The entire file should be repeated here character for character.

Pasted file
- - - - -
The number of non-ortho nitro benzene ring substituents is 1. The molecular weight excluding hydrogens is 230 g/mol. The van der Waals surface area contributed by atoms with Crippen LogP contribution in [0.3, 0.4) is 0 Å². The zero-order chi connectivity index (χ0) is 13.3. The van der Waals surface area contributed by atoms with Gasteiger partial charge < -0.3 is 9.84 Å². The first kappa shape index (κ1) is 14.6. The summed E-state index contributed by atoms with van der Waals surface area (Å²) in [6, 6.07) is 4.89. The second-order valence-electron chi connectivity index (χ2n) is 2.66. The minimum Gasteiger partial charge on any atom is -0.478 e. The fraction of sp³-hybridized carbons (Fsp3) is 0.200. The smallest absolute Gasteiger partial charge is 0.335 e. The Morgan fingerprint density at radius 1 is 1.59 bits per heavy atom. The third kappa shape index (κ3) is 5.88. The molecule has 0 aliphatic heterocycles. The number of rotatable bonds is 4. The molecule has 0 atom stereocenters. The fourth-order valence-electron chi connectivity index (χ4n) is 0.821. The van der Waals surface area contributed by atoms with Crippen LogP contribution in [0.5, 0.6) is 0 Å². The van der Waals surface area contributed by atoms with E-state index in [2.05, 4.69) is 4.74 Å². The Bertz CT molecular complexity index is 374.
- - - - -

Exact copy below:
The number of non-ortho nitro benzene ring substituents is 1. The molecular weight excluding hydrogens is 230 g/mol. The van der Waals surface area contributed by atoms with Crippen LogP contribution in [0.3, 0.4) is 0 Å². The zero-order chi connectivity index (χ0) is 13.3. The van der Waals surface area contributed by atoms with Gasteiger partial charge < -0.3 is 9.84 Å². The first kappa shape index (κ1) is 14.6. The summed E-state index contributed by atoms with van der Waals surface area (Å²) in [6, 6.07) is 4.89. The second-order valence-electron chi connectivity index (χ2n) is 2.66. The minimum Gasteiger partial charge on any atom is -0.478 e. The fraction of sp³-hybridized carbons (Fsp3) is 0.200. The smallest absolute Gasteiger partial charge is 0.335 e. The Morgan fingerprint density at radius 1 is 1.59 bits per heavy atom. The third kappa shape index (κ3) is 5.88. The molecule has 0 aliphatic heterocycles. The number of rotatable bonds is 4. The molecule has 0 atom stereocenters. The fourth-order valence-electron chi connectivity index (χ4n) is 0.821. The van der Waals surface area contributed by atoms with Crippen LogP contribution in [0.5, 0.6) is 0 Å². The van der Waals surface area contributed by atoms with E-state index in [2.05, 4.69) is 4.74 Å². The Bertz CT molecular complexity index is 374.